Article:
Maryam Mirzakhani was an Iranian mathematician from Tehran. She was honoured with the Fields Medal, the most prestigious award in mathematics.
In high school, she became the first female ever to compete on Iran’s International Mathematical Olympiad team. She won gold medals in that competition in 1994 and 1995.
In 2004, she completed her PhD at Harvard University and began teaching at Princeton University. Mirzakhani had already made a name for herself among mathematicians and accepted a position as a mathematics professor at Stanford University.
During her career, Maryam was able to prove many complex mathematical theorems. Majul Bhargava, one of Maryam’s colleagues, commented on her amazing contributions to maths…
“Everyone knows that the shortest distance between two points on a flat surface is a straight line. But if the surface is curved—for example, the surface of a ball or a doughnut—then the shortest distance. . . will also be along a curved path, and can thus be more complicated. Maryam proved many amazing theorems about such shortest paths—called ‘geodesics’—on curved surfaces, among many other remarkable results in geometry and beyond.”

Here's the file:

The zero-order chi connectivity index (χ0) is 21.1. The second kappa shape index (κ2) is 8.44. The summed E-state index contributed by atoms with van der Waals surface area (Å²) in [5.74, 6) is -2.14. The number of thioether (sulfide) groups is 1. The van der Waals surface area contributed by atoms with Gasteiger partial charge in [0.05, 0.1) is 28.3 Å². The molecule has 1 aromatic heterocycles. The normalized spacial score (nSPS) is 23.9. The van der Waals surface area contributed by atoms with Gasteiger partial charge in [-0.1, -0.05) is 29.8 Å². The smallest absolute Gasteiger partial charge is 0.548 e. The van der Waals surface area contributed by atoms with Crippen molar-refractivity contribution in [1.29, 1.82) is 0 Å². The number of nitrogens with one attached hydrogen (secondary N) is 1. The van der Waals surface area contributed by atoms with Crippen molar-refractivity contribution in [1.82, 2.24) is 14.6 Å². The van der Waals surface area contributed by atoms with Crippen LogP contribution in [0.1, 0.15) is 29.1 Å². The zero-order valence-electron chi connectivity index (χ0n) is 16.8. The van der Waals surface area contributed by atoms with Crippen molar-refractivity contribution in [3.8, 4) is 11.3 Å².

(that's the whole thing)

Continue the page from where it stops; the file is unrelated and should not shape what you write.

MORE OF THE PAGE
– Manjul Bhargava, The New Yorker
On 13 August 2014, Mirzakhani was honoured with the Fields Medal, the most prestigious award in mathematics. This made her both the first, and to date, the only woman and the first Iranian to be honoured with the award.
Mirzakhani was just 40 when she died of breast cancer in 2017, only three years after winning one of math’s most prestigious prizes, the Fields Medal.
A new prize was just founded to honour Maryam and her work. The $50,000 prize will go to outstanding young female mathematicians who are no more than two years out from earning their doctoral degrees.